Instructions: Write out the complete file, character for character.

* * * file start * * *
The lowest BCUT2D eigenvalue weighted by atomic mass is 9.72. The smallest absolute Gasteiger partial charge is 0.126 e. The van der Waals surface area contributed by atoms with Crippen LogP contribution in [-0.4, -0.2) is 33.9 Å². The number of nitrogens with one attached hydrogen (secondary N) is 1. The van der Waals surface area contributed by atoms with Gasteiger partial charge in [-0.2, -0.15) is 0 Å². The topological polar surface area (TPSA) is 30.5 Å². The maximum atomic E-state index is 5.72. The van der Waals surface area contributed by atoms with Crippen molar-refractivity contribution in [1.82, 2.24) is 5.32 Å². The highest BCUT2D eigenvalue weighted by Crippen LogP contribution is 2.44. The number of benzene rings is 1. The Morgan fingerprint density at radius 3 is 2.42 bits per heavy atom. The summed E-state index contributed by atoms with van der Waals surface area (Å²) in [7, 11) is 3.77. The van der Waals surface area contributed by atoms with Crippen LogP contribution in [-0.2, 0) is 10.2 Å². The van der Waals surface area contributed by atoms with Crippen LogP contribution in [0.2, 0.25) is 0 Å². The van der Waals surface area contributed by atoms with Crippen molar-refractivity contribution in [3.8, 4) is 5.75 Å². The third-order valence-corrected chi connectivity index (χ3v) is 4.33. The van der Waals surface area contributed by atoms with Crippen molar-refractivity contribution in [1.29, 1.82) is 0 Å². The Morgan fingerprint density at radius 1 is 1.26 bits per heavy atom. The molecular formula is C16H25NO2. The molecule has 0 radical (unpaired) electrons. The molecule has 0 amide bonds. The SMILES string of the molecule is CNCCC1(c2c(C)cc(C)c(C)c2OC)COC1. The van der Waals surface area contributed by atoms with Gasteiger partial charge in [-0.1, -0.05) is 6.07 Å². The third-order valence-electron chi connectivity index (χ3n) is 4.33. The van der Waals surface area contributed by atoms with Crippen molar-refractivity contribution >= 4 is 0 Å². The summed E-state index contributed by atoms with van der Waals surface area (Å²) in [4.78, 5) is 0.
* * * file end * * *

The lowest BCUT2D eigenvalue weighted by atomic mass is 9.72. The smallest absolute Gasteiger partial charge is 0.126 e. The van der Waals surface area contributed by atoms with Crippen LogP contribution in [-0.4, -0.2) is 33.9 Å². The number of nitrogens with one attached hydrogen (secondary N) is 1. The van der Waals surface area contributed by atoms with Gasteiger partial charge in [-0.2, -0.15) is 0 Å². The topological polar surface area (TPSA) is 30.5 Å². The maximum atomic E-state index is 5.72. The van der Waals surface area contributed by atoms with Crippen molar-refractivity contribution in [1.82, 2.24) is 5.32 Å². The highest BCUT2D eigenvalue weighted by Crippen LogP contribution is 2.44. The number of benzene rings is 1. The Morgan fingerprint density at radius 3 is 2.42 bits per heavy atom. The summed E-state index contributed by atoms with van der Waals surface area (Å²) in [7, 11) is 3.77. The van der Waals surface area contributed by atoms with Crippen LogP contribution in [-0.2, 0) is 10.2 Å². The van der Waals surface area contributed by atoms with Crippen LogP contribution in [0.2, 0.25) is 0 Å². The van der Waals surface area contributed by atoms with Crippen molar-refractivity contribution in [3.8, 4) is 5.75 Å². The third-order valence-corrected chi connectivity index (χ3v) is 4.33. The van der Waals surface area contributed by atoms with Crippen molar-refractivity contribution in [1.29, 1.82) is 0 Å². The Morgan fingerprint density at radius 1 is 1.26 bits per heavy atom. The molecular formula is C16H25NO2. The molecule has 0 radical (unpaired) electrons. The molecule has 0 amide bonds. The SMILES string of the molecule is CNCCC1(c2c(C)cc(C)c(C)c2OC)COC1. The van der Waals surface area contributed by atoms with Gasteiger partial charge in [-0.1, -0.05) is 6.07 Å². The third-order valence-electron chi connectivity index (χ3n) is 4.33. The van der Waals surface area contributed by atoms with Crippen molar-refractivity contribution >= 4 is 0 Å². The summed E-state index contributed by atoms with van der Waals surface area (Å²) in [4.78, 5) is 0.